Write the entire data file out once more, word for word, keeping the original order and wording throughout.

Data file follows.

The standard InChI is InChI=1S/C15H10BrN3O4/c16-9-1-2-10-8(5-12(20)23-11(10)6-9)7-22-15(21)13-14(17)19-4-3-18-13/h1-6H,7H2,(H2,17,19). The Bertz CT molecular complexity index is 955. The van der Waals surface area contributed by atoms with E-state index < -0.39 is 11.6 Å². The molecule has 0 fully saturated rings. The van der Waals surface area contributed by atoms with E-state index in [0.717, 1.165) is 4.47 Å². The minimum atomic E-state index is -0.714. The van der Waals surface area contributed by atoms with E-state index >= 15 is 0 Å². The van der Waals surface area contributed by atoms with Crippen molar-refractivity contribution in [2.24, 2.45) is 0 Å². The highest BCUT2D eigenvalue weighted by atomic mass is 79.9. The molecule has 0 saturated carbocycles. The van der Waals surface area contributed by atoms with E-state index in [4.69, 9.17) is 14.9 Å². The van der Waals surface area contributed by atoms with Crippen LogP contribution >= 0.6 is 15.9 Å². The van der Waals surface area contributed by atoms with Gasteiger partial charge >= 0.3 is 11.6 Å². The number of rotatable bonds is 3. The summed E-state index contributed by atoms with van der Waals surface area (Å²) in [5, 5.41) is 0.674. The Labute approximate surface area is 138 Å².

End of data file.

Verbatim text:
The standard InChI is InChI=1S/C15H10BrN3O4/c16-9-1-2-10-8(5-12(20)23-11(10)6-9)7-22-15(21)13-14(17)19-4-3-18-13/h1-6H,7H2,(H2,17,19). The Bertz CT molecular complexity index is 955. The van der Waals surface area contributed by atoms with E-state index < -0.39 is 11.6 Å². The molecule has 0 fully saturated rings. The van der Waals surface area contributed by atoms with E-state index in [0.717, 1.165) is 4.47 Å². The minimum atomic E-state index is -0.714. The van der Waals surface area contributed by atoms with E-state index >= 15 is 0 Å². The van der Waals surface area contributed by atoms with Crippen molar-refractivity contribution in [2.24, 2.45) is 0 Å². The highest BCUT2D eigenvalue weighted by atomic mass is 79.9. The molecule has 0 saturated carbocycles. The van der Waals surface area contributed by atoms with E-state index in [4.69, 9.17) is 14.9 Å². The van der Waals surface area contributed by atoms with Crippen LogP contribution >= 0.6 is 15.9 Å². The van der Waals surface area contributed by atoms with Gasteiger partial charge >= 0.3 is 11.6 Å². The number of rotatable bonds is 3. The summed E-state index contributed by atoms with van der Waals surface area (Å²) in [5, 5.41) is 0.674. The Labute approximate surface area is 138 Å².